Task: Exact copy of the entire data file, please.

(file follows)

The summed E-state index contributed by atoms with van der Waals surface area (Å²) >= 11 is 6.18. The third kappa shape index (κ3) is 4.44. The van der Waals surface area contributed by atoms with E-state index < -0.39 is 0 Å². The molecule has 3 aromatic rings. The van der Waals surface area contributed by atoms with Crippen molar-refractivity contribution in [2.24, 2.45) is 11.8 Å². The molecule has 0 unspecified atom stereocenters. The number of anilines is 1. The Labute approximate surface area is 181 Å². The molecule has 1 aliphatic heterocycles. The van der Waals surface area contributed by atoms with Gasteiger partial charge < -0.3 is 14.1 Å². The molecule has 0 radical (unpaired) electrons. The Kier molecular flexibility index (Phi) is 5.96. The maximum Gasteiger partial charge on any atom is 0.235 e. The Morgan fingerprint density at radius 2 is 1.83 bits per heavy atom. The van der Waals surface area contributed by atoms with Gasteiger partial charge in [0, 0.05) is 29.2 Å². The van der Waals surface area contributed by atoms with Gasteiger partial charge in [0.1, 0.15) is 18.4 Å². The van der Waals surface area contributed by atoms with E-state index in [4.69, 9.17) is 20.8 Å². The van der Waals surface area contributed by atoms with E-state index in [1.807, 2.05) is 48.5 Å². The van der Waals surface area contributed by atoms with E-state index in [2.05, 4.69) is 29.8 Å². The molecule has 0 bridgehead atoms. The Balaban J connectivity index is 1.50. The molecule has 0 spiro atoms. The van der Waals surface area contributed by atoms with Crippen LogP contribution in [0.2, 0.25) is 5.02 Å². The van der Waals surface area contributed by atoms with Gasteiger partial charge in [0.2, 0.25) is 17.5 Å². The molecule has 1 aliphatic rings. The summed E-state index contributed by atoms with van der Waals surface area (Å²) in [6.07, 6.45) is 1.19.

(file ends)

The summed E-state index contributed by atoms with van der Waals surface area (Å²) >= 11 is 6.18. The third kappa shape index (κ3) is 4.44. The van der Waals surface area contributed by atoms with E-state index < -0.39 is 0 Å². The molecule has 3 aromatic rings. The van der Waals surface area contributed by atoms with Crippen molar-refractivity contribution in [2.24, 2.45) is 11.8 Å². The molecule has 0 unspecified atom stereocenters. The number of anilines is 1. The Labute approximate surface area is 181 Å². The molecule has 1 aliphatic heterocycles. The van der Waals surface area contributed by atoms with Gasteiger partial charge < -0.3 is 14.1 Å². The molecule has 0 radical (unpaired) electrons. The Kier molecular flexibility index (Phi) is 5.96. The maximum Gasteiger partial charge on any atom is 0.235 e. The Morgan fingerprint density at radius 2 is 1.83 bits per heavy atom. The van der Waals surface area contributed by atoms with Gasteiger partial charge in [0, 0.05) is 29.2 Å². The van der Waals surface area contributed by atoms with Gasteiger partial charge in [0.1, 0.15) is 18.4 Å². The van der Waals surface area contributed by atoms with E-state index in [4.69, 9.17) is 20.8 Å². The van der Waals surface area contributed by atoms with E-state index in [1.807, 2.05) is 48.5 Å². The van der Waals surface area contributed by atoms with E-state index in [2.05, 4.69) is 29.8 Å². The molecule has 0 bridgehead atoms. The Balaban J connectivity index is 1.50. The molecule has 0 spiro atoms. The van der Waals surface area contributed by atoms with Crippen LogP contribution in [0.2, 0.25) is 5.02 Å². The van der Waals surface area contributed by atoms with Gasteiger partial charge in [0.2, 0.25) is 17.5 Å². The molecule has 1 aliphatic rings. The summed E-state index contributed by atoms with van der Waals surface area (Å²) in [6.07, 6.45) is 1.19.